This is my 100th post to the blog. When I started it three-and-a-half months ago, I wasn’t sure what to expect (ie. would anyone find the blog let alone read it?). It is still very much a work in progress. However, I have been encouraged by all the (mostly positive) feedback I have received — both from the practioners in the field and citizens throughout the U.S. and in other parts of the world. I have been excited and gratified by the interest and involvement of the readers.
So, I thought it would be appropriate for the 100th post to incorporate a terrific reader suggestion, which luckily arrived this week. In an email, Bruce Hennes, a crisis communications consultant from Cleveland asked:
“I write with a request: With the presidential contest going on right now and more competitive House and Senate seats than anytime in the recent decade, it would be very appropriate, I would think, for your readers to pepper candidates for political office with questions about preparedness, especially questions that get the candidates to move beyond the platitudes. I would like to see your blog address that question, perhaps even providing a complete list of those questions.”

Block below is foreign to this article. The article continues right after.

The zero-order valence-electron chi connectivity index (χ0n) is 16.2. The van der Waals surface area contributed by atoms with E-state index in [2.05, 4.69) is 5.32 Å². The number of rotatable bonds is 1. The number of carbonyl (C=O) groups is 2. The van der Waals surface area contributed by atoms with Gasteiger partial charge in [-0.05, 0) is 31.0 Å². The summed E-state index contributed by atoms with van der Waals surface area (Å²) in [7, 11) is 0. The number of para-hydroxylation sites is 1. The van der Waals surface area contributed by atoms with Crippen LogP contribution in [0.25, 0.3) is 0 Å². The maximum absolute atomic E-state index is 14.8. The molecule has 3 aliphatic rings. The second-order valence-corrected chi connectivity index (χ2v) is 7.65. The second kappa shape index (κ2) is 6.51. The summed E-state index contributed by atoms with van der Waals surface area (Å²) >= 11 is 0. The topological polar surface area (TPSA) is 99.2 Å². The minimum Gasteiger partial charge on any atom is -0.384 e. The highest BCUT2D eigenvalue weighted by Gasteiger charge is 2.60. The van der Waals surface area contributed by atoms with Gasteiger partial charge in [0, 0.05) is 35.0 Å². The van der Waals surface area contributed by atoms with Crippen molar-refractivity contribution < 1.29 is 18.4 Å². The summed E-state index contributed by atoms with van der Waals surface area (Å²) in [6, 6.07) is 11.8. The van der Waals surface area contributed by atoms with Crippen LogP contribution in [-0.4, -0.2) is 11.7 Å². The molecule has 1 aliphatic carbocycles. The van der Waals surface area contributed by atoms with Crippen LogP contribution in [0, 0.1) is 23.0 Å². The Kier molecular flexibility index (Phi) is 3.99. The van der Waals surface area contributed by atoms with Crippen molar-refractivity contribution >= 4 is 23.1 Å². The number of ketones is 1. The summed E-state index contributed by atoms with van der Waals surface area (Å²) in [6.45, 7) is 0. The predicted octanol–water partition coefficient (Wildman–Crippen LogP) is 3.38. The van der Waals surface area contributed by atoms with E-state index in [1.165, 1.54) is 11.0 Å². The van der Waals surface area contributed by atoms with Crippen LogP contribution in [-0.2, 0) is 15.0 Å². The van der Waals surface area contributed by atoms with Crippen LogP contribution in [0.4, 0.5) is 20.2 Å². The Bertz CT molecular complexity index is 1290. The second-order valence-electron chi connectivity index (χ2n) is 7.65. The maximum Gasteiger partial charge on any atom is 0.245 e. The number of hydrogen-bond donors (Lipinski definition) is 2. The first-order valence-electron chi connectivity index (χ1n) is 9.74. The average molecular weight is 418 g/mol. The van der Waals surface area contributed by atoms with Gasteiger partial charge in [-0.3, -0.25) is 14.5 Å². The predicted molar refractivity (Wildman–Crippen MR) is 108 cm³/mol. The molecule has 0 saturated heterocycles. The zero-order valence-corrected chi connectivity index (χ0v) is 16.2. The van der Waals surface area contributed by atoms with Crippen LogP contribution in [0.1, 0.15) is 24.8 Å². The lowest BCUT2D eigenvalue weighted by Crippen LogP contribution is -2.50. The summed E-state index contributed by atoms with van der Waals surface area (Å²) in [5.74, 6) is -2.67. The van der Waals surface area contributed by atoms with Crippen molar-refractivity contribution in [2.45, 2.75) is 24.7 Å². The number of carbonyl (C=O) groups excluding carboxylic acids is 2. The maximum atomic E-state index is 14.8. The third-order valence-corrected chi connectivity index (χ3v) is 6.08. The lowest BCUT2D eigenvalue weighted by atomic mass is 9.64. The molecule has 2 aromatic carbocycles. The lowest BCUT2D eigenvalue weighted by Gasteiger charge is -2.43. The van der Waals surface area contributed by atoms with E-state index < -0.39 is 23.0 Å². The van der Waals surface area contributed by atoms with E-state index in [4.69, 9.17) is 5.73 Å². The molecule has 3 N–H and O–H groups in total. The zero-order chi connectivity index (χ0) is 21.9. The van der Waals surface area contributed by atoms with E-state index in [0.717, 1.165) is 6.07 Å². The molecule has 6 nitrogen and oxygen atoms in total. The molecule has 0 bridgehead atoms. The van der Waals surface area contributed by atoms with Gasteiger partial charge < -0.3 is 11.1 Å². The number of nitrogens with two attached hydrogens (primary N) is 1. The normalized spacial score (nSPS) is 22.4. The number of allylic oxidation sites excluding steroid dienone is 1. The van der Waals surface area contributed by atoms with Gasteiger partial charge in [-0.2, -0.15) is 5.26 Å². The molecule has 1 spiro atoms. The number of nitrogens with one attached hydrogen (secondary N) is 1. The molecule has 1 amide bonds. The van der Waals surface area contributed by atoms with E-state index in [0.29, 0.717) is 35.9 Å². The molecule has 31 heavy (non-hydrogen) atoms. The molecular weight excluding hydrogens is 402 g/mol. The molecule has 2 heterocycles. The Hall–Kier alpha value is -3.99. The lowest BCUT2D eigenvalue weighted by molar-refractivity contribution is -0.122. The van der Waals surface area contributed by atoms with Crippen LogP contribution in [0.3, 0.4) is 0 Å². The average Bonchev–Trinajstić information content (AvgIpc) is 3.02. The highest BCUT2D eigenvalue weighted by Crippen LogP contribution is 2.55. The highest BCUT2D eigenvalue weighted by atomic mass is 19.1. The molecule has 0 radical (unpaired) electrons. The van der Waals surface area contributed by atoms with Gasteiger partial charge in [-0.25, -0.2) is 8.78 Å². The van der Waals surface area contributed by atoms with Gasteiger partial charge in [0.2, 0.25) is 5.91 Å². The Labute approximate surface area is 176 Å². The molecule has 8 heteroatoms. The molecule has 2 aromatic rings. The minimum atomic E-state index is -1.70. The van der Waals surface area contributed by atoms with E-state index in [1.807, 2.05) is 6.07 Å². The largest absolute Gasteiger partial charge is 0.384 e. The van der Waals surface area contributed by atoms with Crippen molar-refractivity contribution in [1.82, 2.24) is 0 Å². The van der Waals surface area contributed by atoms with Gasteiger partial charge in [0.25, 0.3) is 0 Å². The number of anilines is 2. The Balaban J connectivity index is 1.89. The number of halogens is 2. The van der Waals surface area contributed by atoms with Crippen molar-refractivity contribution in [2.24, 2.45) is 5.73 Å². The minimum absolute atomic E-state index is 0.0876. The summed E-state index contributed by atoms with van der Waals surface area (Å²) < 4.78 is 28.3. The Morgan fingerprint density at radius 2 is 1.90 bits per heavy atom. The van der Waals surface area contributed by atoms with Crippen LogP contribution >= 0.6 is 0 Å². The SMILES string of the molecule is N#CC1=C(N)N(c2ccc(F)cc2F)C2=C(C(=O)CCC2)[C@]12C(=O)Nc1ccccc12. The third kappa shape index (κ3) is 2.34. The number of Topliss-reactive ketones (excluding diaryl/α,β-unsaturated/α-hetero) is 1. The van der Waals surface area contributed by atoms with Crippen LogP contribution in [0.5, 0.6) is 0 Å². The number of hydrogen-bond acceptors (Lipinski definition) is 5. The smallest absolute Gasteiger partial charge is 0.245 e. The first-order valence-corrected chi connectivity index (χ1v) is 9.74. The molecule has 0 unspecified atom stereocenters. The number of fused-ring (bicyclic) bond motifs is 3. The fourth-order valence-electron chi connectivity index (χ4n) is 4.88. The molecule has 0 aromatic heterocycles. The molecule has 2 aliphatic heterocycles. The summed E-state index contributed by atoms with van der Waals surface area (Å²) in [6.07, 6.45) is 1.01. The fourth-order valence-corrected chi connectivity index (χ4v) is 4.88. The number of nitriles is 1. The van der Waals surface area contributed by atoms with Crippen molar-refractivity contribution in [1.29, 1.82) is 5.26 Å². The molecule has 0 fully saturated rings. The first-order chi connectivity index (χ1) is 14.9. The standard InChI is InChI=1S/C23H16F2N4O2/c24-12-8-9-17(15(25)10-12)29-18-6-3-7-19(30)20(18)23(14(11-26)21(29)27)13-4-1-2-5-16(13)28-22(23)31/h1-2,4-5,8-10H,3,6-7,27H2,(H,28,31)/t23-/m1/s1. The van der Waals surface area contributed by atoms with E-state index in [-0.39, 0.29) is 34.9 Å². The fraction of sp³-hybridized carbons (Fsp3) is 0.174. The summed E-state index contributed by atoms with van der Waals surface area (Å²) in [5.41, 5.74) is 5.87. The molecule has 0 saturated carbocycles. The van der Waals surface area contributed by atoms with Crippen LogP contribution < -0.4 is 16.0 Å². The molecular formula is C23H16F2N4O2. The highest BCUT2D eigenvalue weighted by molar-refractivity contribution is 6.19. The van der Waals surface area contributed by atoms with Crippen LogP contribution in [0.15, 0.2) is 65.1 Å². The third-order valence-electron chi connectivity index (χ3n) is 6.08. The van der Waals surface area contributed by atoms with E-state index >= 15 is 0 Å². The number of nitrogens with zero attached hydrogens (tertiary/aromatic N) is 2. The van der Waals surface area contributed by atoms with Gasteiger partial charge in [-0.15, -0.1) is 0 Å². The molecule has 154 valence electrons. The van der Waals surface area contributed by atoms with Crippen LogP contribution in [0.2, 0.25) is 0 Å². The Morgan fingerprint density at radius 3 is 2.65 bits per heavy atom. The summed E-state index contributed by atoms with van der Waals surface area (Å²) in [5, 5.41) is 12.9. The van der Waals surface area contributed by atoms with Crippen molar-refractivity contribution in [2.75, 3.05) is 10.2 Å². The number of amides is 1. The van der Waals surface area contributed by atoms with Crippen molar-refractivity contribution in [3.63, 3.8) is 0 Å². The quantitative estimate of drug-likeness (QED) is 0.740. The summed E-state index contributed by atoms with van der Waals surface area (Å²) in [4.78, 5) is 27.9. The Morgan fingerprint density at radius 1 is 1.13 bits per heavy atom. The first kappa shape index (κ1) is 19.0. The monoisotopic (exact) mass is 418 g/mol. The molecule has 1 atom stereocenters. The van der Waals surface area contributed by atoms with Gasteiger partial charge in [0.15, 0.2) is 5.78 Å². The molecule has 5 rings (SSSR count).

Great idea. One objective of this blog is to help get the issue of citizen preparedness discussed in the presidential campaign and then onto the agenda for the next Administration. Yet, as Bruce points out, it is a topic that has not been really addressed thus far in the political debate.
So, in the days to come I will be contacting the campaigns of both Senator Obama and Senator McCain to get their positions and ideas on citizen preparedness and engagement. And I will post the answers on the blog. (Bruce also recommended I put together a list of questions that readers can ask local candidates to find out their ideas on citizen readiness which I will do as well.)
Thank you Bruce for the suggestions. And thanks to everyone who has been reading and contributing to this blog over the past three-and-a-half months. I hope that together we can have a positive impact on the preparedness of the American public.